Because of the high personal tax exemption amounts for spouses and close relatives German inheritance tax only kicks in when the estate value exceeds a million Euros. If a German testator leaves behind a wife and two children he can pass on 1.3 million Euros without any inheritance tax being due. In reality, the tax free amount is actually even higher, because houses or apartments that are used as family residence can be passed on completely inheritance tax free on top of the personal tax exempt amounts. Plus active businesses can be transferred with a tax privilege if the business continues to trade for a certain period without significantly reducing the employee head count.
For the sake of completeness: Inheritance tax paid in the UK (or another country) will under certain circumstances be credited against German inheritance tax dues. However, in regards to UK taxes this does not happen automatically but the heirs must apply for this within a period of five years.
Bottom line: The Liveabroads, or rather their heir(s), need not worry too much about German inheritance tax. While it may be the usual hassle in regards to necessary paperwork (because every beneficiary must submit a personal inheritance tax declaration), the tax exempt amounts should either suffice to be able to avoid German tax completely or the child will only be taxed with 7 or 11 percent for the amount that exceeds the tax exemption.
III. Assessment of an English Will from a German Perspective
Now, will German probate even accept the existing wills made by Mr and Mrs Liveabroad? And if so, what will German probate and German tax office think of the legal construct of the English trust fund?
(i) Formal Requirements
German law requires wills to either be written and signed by one’s own hand (holographic will, see Sec 2247 German Civil Code) or be declared before a German notary (so called “public will”, see Sec 2232 German Civil Code).
However, as an exception to this rule, German law also accepts wills that are made in other forms when, inter alia, the testator makes a will that complies with of the law of the country of which the testator was a national at the time when he made the testamentary disposition or at the time of his death (see: Sec 26 para 1.1 Introductory Act to the Civil Code).
Thus, the existing wills of the Liveabroads will be accepted as valid wills regarding formal requirements.
(ii) Substantive Assessment
As explained above, German inheritance law works with the principle of universal succession. The first and most important question any German lawyer, including the judge at German Probate Court (Nachlassgericht), will ask is: Who is the heir (Erbe)? This is because the estate (at least the German property, maybe also foreign moveables) must be attributed to those heirs. German land registry must for example enter into the Grundbuch, who is now the owner of German property.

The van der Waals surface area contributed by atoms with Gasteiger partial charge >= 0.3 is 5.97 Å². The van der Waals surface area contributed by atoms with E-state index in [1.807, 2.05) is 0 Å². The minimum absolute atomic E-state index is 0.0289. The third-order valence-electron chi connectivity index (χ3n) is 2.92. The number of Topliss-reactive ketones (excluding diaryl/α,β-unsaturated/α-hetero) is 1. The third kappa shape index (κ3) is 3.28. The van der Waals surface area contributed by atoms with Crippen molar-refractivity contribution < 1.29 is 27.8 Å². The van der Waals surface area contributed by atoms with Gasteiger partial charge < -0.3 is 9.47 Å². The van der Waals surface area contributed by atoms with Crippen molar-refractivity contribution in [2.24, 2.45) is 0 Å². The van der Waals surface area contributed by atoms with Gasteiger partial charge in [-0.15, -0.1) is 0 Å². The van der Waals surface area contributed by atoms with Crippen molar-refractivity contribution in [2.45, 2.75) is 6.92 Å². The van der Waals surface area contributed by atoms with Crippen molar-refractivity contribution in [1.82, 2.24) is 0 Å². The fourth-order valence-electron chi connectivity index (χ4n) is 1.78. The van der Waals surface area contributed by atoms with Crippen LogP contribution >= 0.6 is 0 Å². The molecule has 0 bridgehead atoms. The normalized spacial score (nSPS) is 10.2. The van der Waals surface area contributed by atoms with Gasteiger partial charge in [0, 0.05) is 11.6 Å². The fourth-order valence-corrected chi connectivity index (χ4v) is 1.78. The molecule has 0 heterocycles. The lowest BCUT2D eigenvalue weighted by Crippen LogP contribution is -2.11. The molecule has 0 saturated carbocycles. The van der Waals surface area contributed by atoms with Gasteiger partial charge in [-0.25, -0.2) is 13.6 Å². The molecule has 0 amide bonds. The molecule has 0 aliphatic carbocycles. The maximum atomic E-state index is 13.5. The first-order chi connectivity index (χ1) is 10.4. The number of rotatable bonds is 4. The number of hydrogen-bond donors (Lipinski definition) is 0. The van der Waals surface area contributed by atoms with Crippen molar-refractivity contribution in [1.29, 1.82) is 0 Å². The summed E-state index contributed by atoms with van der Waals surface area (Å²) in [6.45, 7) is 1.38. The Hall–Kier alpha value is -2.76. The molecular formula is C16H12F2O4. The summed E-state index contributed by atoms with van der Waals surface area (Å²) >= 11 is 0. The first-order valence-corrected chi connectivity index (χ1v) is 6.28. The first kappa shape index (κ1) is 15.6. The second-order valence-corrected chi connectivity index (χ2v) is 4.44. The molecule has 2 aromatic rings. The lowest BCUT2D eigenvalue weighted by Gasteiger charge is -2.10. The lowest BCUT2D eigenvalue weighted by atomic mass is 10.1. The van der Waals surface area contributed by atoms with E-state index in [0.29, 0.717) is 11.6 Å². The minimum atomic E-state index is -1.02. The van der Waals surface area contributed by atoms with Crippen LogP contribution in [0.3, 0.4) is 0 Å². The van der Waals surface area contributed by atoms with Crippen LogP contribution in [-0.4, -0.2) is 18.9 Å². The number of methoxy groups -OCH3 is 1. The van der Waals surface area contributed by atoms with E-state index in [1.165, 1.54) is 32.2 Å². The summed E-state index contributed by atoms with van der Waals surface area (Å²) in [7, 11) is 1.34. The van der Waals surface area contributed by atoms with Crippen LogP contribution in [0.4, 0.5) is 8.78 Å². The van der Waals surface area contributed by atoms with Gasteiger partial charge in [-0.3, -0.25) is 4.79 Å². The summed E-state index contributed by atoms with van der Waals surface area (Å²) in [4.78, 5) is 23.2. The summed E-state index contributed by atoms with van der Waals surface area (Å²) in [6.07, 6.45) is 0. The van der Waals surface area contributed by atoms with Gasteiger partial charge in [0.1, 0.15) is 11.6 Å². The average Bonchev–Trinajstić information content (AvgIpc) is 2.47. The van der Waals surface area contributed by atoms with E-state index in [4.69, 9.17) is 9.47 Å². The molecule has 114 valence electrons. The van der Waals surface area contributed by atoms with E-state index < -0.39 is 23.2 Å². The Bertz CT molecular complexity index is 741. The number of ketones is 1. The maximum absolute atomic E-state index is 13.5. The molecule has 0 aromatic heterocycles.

The Finanzamt (German tax office) will ask the same question because, as described above, the heirs are being taxed personally, not the estate as such.
In other words: Under German succession law everything centers around the heir (or the community of heirs).
In our example case, the existing English wills of the Liveabroads do not really provide a clear answer to this question, because the estate is given to a testamentary discretionary trust to hold this estate for 125 years. Such a “testamentary trust” is, however, not accepted under German law for inheritance law purposes. It is “nicht rechtsfähig”, i.e. not a separate legal entity. Only legal bodies can be heirs under German law, i.e. individuals, companies etc. If a German testator wants to achieve a similar result to a UK style trust this requires the formation of a ”rechtsfähige Stiftung” (German trust foundation), which is rather complicated and expensive. Setting up a UK style trust in an English will does not fulfill the requirements for creating a German Stiftung.
In short: German probate court and German tax authorities need to determine who – from a German perspective – has become heir. If this is not clearly answered in an existing English will, German probate court will have to interpret what the English will would mean under German law. The most probable result would be that German probate court would:
- either consider the beneficiaries named in the will and living at the time of the case of succession as heirs
- or reason that the English will does not designate any heir(s) and the court may therefore apply the German intestacy rules; in the example of the Liveabroads this would mean there is a community of heirs (Erbengemeinschaft), consisting of the surviving spouse (entitled to 50% of the estate) and the child.
The appointment of executors and trustees in an English will is, however, not completely without effect in Germany. It will most probably be interpreted by German probate court as a so called “Dauertestamentsvollstreckung” (permanent executorship). However, German law restricts such executorships to a 30 year time limit or to the lifetime of the executor.
IV. What to do when there are German Assets?
An easy way to avoid this ambiguity in regards to how German probate court would interpret an English will could be to complement such will by adding a clause such as:
“For the part of my estate that falls under German law, in particular the real property in …, I hereby appoint as my heirs … and as Testamentsvollstrecker I appoint …”
This is, of course only one option and each individual case must be evaluated thoroughly from a UK and a German perspective.
For more information on German inheritance law and German probate procedure see here. or contact Rechtsanwalt Bernhard Schmeilzl, LL.M. (Managing Partner) at +49 941 463 7070
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For more information on German law and the German legal system see the bilingual brochures “Law – Made in Germany” (free download here) and “Continental Law” (free download here). If you wish to look up specific German legislation you can find central German statutes on the website of the German Department of Justice (here), including an English version of the Code of Civil Procedure. The German Civil Code (Bürgerliches Gesetzbuch) is available for download here: German_Civil_Code_in_English_language.
The law firms Graf & Partners (Germany) and Lyndales (UK) have many years of experience in civil and business law matters as well as litigation. So, should you need assistance with British-German legal issues do not hesitate to contact us by email at: schmeilzl [at] grafpartner.com